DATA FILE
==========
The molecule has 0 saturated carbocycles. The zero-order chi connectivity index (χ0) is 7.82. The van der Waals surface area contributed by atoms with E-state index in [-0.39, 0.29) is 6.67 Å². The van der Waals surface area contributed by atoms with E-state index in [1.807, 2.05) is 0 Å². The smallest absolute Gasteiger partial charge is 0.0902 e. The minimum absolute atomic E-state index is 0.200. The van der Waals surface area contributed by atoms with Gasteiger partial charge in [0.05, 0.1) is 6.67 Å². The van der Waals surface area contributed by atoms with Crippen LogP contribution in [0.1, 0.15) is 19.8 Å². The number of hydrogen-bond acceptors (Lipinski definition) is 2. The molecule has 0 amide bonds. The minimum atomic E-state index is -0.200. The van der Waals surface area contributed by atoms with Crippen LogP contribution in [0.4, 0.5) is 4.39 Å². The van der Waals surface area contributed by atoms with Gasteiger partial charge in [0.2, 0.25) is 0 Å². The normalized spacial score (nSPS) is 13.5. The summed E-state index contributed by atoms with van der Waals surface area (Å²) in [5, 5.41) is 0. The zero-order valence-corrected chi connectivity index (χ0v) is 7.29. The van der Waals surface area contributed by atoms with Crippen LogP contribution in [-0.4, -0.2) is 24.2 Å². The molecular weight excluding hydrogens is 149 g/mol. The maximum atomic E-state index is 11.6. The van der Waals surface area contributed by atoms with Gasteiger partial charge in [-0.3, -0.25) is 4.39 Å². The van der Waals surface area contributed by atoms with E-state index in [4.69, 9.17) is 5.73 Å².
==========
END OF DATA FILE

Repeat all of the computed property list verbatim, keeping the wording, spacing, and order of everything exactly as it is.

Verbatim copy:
The molecule has 0 saturated carbocycles. The zero-order chi connectivity index (χ0) is 7.82. The van der Waals surface area contributed by atoms with E-state index in [-0.39, 0.29) is 6.67 Å². The van der Waals surface area contributed by atoms with E-state index in [1.807, 2.05) is 0 Å². The smallest absolute Gasteiger partial charge is 0.0902 e. The minimum absolute atomic E-state index is 0.200. The van der Waals surface area contributed by atoms with Gasteiger partial charge in [0.05, 0.1) is 6.67 Å². The van der Waals surface area contributed by atoms with Crippen LogP contribution in [0.1, 0.15) is 19.8 Å². The number of hydrogen-bond acceptors (Lipinski definition) is 2. The molecule has 0 amide bonds. The minimum atomic E-state index is -0.200. The van der Waals surface area contributed by atoms with Crippen LogP contribution in [0.4, 0.5) is 4.39 Å². The van der Waals surface area contributed by atoms with Gasteiger partial charge in [0.2, 0.25) is 0 Å². The normalized spacial score (nSPS) is 13.5. The summed E-state index contributed by atoms with van der Waals surface area (Å²) in [5, 5.41) is 0. The zero-order valence-corrected chi connectivity index (χ0v) is 7.29. The van der Waals surface area contributed by atoms with Crippen LogP contribution in [-0.4, -0.2) is 24.2 Å². The molecular weight excluding hydrogens is 149 g/mol. The maximum atomic E-state index is 11.6. The van der Waals surface area contributed by atoms with Gasteiger partial charge in [-0.3, -0.25) is 4.39 Å². The van der Waals surface area contributed by atoms with E-state index in [4.69, 9.17) is 5.73 Å².